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Opening Doors to Learning Opportunities

Opening Doors to Learning Opportunities

Different doors lead to different learning opportunities.

By Debbi Stumpf

January 23, 2007

Did you always long for field trips when you were a kid? I did. It seemed that field trips took too long to come around and never lasted long enough. When I was younger, my favorite field trips were the ones that sparked my imagination for weeks. As nontraditional students, we can take advantage of learning opportunities all around us. It’s sort of like taking a field trip for grownups.

For me, learning isn’t confined to a classroom or to a particular course that I’m taking. I love to learn new things wherever I go. I’m naturally curious about how things work and why things are the way they are. I like to go on day trips to places I’ve never been, and to walk through historic landmarks or local museums. I sometimes bring along a sketch book and other times bring along a notebook where I can record any interesting facts.

When I was taking college biology, I was given an assignment to classify trees. Knowing that there was a nature preserve nearby, I took the assignment to the woods and actually saw and touched the trees I was assigned to classify. The information in the book became real to me. I spent a crisp fall day in the woods, mere yards from a family of white-tailed deer. We developed a mutual understanding that they would let me wander through their turf and I would not get too close. That one simple assignment turned into an afternoon filled with adventure.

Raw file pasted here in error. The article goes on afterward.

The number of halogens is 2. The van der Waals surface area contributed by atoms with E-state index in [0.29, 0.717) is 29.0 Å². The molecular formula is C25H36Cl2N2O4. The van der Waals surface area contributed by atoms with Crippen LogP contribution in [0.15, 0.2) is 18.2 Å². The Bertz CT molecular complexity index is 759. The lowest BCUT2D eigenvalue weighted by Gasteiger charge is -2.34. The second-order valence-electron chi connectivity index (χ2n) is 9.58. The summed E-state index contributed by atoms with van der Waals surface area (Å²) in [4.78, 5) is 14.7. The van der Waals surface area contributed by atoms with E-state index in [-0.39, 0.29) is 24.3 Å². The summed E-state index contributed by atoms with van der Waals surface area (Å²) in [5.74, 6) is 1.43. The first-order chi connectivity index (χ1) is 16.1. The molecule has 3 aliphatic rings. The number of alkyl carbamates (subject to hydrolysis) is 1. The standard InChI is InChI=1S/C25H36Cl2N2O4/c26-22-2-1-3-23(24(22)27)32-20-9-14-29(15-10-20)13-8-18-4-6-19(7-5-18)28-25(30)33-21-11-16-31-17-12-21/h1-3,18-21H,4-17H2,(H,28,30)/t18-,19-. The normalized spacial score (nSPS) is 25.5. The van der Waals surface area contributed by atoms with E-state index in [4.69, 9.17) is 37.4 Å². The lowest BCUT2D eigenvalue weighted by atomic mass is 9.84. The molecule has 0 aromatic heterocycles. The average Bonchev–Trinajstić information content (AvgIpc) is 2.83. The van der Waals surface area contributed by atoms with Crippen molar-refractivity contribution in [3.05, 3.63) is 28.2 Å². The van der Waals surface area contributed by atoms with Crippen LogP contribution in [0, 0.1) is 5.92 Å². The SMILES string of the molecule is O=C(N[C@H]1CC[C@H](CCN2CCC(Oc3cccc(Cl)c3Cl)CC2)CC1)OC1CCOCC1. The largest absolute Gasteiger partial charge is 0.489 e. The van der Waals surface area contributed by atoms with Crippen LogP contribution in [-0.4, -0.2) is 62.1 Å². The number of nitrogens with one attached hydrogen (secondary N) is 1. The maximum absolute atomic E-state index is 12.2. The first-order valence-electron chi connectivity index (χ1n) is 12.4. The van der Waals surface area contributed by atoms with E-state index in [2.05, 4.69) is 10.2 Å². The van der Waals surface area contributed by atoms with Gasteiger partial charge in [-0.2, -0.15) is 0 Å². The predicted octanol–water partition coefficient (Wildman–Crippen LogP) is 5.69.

My study of American history came alive when I reflected upon the knowledge I gleaned during a previous trip to Washington, D.C. I was able to picture the workings of Congress because I had walked the halls of the Capitol. I understood the heroism at Iwo Jima because I stood in the shadow of a flag hoisted upon the memorial. I could only imagine the pain of war while speaking with a Viet Nam Veteran at the Wall.

The Renaissance is more than a bygone era because of my wanderings through our local art museum. My recent journalism assignment took on greater meaning when I spent the day in the newsroom watching the stories unfold. My Photoshop class was more fun when I used pictures from my own backyard pond.

If you can’t travel, then let the learning come to you. With the wealth of knowledge available through the Internet, we can take virtual trips through time and space without leaving the comforts of home. We can travel through the human body for an anatomy class, or wander down the re-created streets of ancient Rome. Our opportunities to learn new and exciting things are as limitless as the stars in the sky.

If you are faced with a difficult assignment, I suggest taking a look around you. You may just stumble upon a field trip opportunity that will enrich your understanding of the things you are learning within your books.

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